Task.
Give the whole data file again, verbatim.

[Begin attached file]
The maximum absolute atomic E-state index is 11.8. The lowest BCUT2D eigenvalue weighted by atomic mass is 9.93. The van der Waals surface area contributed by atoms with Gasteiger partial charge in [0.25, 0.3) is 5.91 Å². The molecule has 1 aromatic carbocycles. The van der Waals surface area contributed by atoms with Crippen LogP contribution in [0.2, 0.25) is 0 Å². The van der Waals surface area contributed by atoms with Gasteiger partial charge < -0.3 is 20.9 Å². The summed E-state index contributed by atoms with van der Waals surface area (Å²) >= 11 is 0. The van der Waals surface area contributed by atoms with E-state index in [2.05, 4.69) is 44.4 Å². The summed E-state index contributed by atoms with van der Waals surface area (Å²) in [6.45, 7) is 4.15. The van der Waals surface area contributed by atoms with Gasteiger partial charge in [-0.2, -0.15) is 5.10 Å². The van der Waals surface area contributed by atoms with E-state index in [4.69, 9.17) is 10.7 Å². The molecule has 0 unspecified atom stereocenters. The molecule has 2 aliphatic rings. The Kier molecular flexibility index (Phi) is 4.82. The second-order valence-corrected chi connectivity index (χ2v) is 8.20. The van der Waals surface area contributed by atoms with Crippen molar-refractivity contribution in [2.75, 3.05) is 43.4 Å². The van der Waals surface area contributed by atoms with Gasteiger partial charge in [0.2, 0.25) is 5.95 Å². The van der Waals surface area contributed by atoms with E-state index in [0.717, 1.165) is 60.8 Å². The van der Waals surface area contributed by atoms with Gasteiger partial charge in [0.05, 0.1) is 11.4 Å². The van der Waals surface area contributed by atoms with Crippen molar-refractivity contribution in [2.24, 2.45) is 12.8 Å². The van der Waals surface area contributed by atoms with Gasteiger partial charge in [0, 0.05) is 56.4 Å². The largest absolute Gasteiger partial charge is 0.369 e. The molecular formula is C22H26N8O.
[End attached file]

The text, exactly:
The maximum absolute atomic E-state index is 11.8. The lowest BCUT2D eigenvalue weighted by atomic mass is 9.93. The van der Waals surface area contributed by atoms with Gasteiger partial charge in [0.25, 0.3) is 5.91 Å². The molecule has 1 aromatic carbocycles. The van der Waals surface area contributed by atoms with Crippen LogP contribution in [0.2, 0.25) is 0 Å². The van der Waals surface area contributed by atoms with Gasteiger partial charge < -0.3 is 20.9 Å². The summed E-state index contributed by atoms with van der Waals surface area (Å²) >= 11 is 0. The van der Waals surface area contributed by atoms with E-state index in [2.05, 4.69) is 44.4 Å². The summed E-state index contributed by atoms with van der Waals surface area (Å²) in [6.45, 7) is 4.15. The van der Waals surface area contributed by atoms with Gasteiger partial charge in [-0.2, -0.15) is 5.10 Å². The van der Waals surface area contributed by atoms with E-state index in [4.69, 9.17) is 10.7 Å². The molecule has 0 unspecified atom stereocenters. The molecule has 2 aliphatic rings. The Kier molecular flexibility index (Phi) is 4.82. The second-order valence-corrected chi connectivity index (χ2v) is 8.20. The van der Waals surface area contributed by atoms with Crippen molar-refractivity contribution in [2.75, 3.05) is 43.4 Å². The van der Waals surface area contributed by atoms with Gasteiger partial charge in [0.2, 0.25) is 5.95 Å². The van der Waals surface area contributed by atoms with E-state index in [0.717, 1.165) is 60.8 Å². The van der Waals surface area contributed by atoms with Gasteiger partial charge in [0.05, 0.1) is 11.4 Å². The van der Waals surface area contributed by atoms with Crippen molar-refractivity contribution in [2.24, 2.45) is 12.8 Å². The van der Waals surface area contributed by atoms with Gasteiger partial charge in [0, 0.05) is 56.4 Å². The largest absolute Gasteiger partial charge is 0.369 e. The molecular formula is C22H26N8O.